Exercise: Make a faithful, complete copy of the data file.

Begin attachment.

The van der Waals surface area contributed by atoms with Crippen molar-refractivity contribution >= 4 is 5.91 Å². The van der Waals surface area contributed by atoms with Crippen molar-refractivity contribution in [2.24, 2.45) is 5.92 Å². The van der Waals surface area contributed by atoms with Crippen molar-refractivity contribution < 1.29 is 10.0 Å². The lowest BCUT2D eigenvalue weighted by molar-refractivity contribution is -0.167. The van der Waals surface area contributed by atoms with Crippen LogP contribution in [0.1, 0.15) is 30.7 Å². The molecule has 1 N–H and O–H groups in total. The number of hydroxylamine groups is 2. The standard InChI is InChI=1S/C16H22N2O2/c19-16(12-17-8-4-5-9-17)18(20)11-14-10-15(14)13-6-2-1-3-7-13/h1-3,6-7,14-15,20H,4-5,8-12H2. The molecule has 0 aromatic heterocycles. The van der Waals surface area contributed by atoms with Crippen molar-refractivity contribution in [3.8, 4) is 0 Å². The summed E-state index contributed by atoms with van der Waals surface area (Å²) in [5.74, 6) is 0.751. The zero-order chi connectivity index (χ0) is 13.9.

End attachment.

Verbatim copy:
The van der Waals surface area contributed by atoms with Crippen molar-refractivity contribution >= 4 is 5.91 Å². The van der Waals surface area contributed by atoms with Crippen molar-refractivity contribution in [2.24, 2.45) is 5.92 Å². The van der Waals surface area contributed by atoms with Crippen molar-refractivity contribution < 1.29 is 10.0 Å². The lowest BCUT2D eigenvalue weighted by molar-refractivity contribution is -0.167. The van der Waals surface area contributed by atoms with Crippen LogP contribution in [0.1, 0.15) is 30.7 Å². The molecule has 1 N–H and O–H groups in total. The number of hydroxylamine groups is 2. The standard InChI is InChI=1S/C16H22N2O2/c19-16(12-17-8-4-5-9-17)18(20)11-14-10-15(14)13-6-2-1-3-7-13/h1-3,6-7,14-15,20H,4-5,8-12H2. The molecule has 0 aromatic heterocycles. The van der Waals surface area contributed by atoms with Crippen molar-refractivity contribution in [3.8, 4) is 0 Å². The summed E-state index contributed by atoms with van der Waals surface area (Å²) in [5.74, 6) is 0.751. The zero-order chi connectivity index (χ0) is 13.9.